Sleep plays an important role in enabling cognitive function and maintaining good psychological health. It also helps keep the brain healthy by removing waste products. As we get older, we often see alterations in our sleep patterns, including difficulty falling asleep and staying asleep, and decreased quantity and quality of sleep. It is thought that these sleep disturbances may contribute to cognitive decline and psychiatric disorders in the aging population.
The researchers say one possible reason for the association between insufficient sleep and cognitive decline may be due to the disruption of slow-wave – ‘deep’ – sleep. Disruption to this type of sleep has been shown to have a close link with memory consolidation as well as the build-up of amyloid – a key protein which, when it misfolds, can cause ‘tangles’ in the brain characteristic of some forms of dementia. Additionally, lack of sleep may hamper the brain’s ability to rid itself of toxins.
The team also found a link between the amount of sleep and differences in the structure of brain regions involved in cognitive processing and memory, again with greater changes associated with greater than or less than seven hours of sleep.
Having a consistent seven hours’ sleep each night, without too much fluctuation in duration, was also important to cognitive performance and good mental health and wellbeing. Previous studies have also shown that interrupted sleep patterns are associated with increased inflammation, indicating a susceptibility to age-related diseases in older people.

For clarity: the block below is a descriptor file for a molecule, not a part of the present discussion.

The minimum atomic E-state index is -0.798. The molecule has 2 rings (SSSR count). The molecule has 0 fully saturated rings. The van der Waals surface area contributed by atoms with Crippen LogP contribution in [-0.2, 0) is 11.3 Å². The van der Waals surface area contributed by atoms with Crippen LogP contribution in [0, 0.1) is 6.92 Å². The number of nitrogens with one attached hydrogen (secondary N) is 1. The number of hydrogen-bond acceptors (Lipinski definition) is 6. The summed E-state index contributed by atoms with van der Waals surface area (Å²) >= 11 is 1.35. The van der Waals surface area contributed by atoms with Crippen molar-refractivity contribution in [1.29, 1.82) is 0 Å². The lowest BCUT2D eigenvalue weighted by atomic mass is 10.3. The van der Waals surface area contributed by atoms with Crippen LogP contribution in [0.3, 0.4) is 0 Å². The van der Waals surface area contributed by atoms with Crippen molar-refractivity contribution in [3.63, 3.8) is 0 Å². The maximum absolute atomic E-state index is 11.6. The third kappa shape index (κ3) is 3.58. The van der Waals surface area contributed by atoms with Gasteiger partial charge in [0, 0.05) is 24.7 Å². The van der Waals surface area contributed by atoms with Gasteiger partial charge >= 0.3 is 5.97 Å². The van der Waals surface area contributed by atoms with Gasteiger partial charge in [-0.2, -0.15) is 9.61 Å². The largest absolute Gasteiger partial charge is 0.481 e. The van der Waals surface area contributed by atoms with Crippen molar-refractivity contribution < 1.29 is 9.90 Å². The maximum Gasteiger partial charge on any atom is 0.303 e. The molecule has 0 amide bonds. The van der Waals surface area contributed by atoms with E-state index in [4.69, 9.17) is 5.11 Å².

Professor Jianfeng Feng from Fudan University in China said: “While we can’t say conclusively that too little or too much sleep causes cognitive problems, our analysis looking at individuals over a longer period of time appears to support this idea. But the reasons why older people have poorer sleep appear to be complex, influenced by a combination of our genetic makeup and the structure of our brains.”
The researchers say the findings suggest that insufficient or excessive sleep duration may be a risk factor for cognitive decline in aging. This is supported by previous studies that have reported a link between sleep duration and the risk of developingdisease and dementia, in which cognitive decline is a hallmark symptom.
Professor Barbara Sahakian from the Department of Psychiatry at the University of Cambridge, one of the study’s authors, said: “Getting a good night’s sleep is important at all stages of life, but particularly as we age. Finding ways to improve sleep for older people could be crucial to helping them maintain good mental health and wellbeing and avoiding cognitive decline, particularly for patients with psychiatric disorders and dementias.”